The Sending of Mission Workers

by Ian Burness


One of the most important tasks a local church may be asked to perform, is to release and commend one of their members to God's service. This may be done well, with adequate time given for prayer, assessment and waiting on the guidance of the Holy Spirit for confirmation. When the process is done poorly, without sufficient consideration, it can result in serious consequences for all involved, and potential damage to the work on the field.



Ultimately all mission and sending originates with God. He is the prime cause as He reaches out in grace to the world He has made.(1) Yet He chooses to use Christians, who respond to His call, as the secondary instruments to help accomplish His plan.


This theme is all through Scripture and reaches the summit when the Father sends the Son. John especially emphasises that Jesus is the 'sent One', who completed the work given Him by His Father.(2) The process of sending then continues, for our Lord tells His disciples that after His departure, the Holy Spirit would be sent, to be with them forever,(3) and He, the Spirit, would provide power for their witness and work.(4)Before He left them to return to His Father, Jesus announced that they were being sent by Him to continue the work that He had begun. All sending originates with God, so that the church is not the sending agency - it is the sent agency, called to engage in the mission of God who is the sender.(5)



The question then arises: who does God send? Is there such a thing as a special calling to service? Scripture makes clear that all of God's people have been called.(6)We have been calledby Christ,to Christ and to livefor Christ. That calling applies to every believer. But there is also strong evidence in Scripture, and through Christian history, of those who have received a specific call to particular service for God. Those whom God calls, equip and prepare themselves in order to carry out their calling, and wisely seek the approval and affirmation of their local church and other Christians.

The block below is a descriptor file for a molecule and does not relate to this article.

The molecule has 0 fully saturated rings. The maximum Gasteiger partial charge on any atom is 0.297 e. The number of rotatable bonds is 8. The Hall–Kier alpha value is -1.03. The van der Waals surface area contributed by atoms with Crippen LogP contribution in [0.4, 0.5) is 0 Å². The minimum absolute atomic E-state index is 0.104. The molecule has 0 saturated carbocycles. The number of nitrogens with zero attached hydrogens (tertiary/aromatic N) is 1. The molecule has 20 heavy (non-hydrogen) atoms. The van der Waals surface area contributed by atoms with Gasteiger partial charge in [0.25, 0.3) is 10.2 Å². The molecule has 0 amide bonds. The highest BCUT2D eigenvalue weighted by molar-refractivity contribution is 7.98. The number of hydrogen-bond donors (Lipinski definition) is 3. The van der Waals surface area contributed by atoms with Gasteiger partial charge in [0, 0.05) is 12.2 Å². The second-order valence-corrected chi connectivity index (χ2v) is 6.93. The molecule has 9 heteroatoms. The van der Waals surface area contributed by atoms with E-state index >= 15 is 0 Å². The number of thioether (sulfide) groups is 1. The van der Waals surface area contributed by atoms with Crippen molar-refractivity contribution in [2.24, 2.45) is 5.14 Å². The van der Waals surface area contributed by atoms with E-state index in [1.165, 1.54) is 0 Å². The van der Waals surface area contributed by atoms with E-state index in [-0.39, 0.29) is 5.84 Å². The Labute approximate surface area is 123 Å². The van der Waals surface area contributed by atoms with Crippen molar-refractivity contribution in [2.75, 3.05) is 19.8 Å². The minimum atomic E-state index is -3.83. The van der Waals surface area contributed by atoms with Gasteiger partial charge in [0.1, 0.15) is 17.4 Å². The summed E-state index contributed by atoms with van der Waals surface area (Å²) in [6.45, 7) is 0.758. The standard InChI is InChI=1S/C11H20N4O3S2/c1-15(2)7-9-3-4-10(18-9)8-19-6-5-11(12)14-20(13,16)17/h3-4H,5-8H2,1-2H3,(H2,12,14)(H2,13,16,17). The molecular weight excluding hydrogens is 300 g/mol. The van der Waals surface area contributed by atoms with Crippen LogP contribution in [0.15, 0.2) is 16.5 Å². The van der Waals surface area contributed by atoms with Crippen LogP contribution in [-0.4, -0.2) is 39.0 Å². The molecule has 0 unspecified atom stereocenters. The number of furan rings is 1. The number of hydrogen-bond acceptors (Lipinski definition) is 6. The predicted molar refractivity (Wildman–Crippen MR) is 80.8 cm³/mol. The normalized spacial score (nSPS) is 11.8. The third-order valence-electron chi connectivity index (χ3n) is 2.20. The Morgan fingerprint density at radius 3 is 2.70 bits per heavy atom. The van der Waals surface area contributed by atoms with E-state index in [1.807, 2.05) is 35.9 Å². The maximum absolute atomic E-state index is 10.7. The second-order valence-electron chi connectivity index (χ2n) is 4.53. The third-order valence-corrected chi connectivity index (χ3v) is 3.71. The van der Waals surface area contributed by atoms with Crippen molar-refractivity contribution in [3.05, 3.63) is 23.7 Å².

In the New Testament, local churches had a key role in the sending process. More recent mission practice has often marginalised the role of the local church, which is seen simply as a source of people and money, recruited by specialised agencies that do the work of mission. More recent reflection  has re-emphasised the key role of the local church in the process of sending.


So how does the church identify those whom God has called to His service? It begins with prayer as the local church, concerned about mission, prays that God will call some to His service, and is willing to release any who are called.



The church at Antioch was told to 'set apart' Barnabas and Saul for the work, which means 'marking off from the rest, separating and identifying as distinct.'(7) As they had actively waited on God for guidance, they were willing to obey when God revealed His will.



The church at Antioch demonstrated their association with God's choice by releasing Paul and Barnabas to service. Luke records three things:


1.         They fasted and prayed, focusing on those whom God had set apart.

2.         They placed their hands on them, not to impart any specific gifts, but to identify them to the church as God's chosen servants, and to associate the church at Antioch with their mission.

3.         They sent them away. God's claim on their service had priority, so they let them go. This was an active response by the church, identified with this task.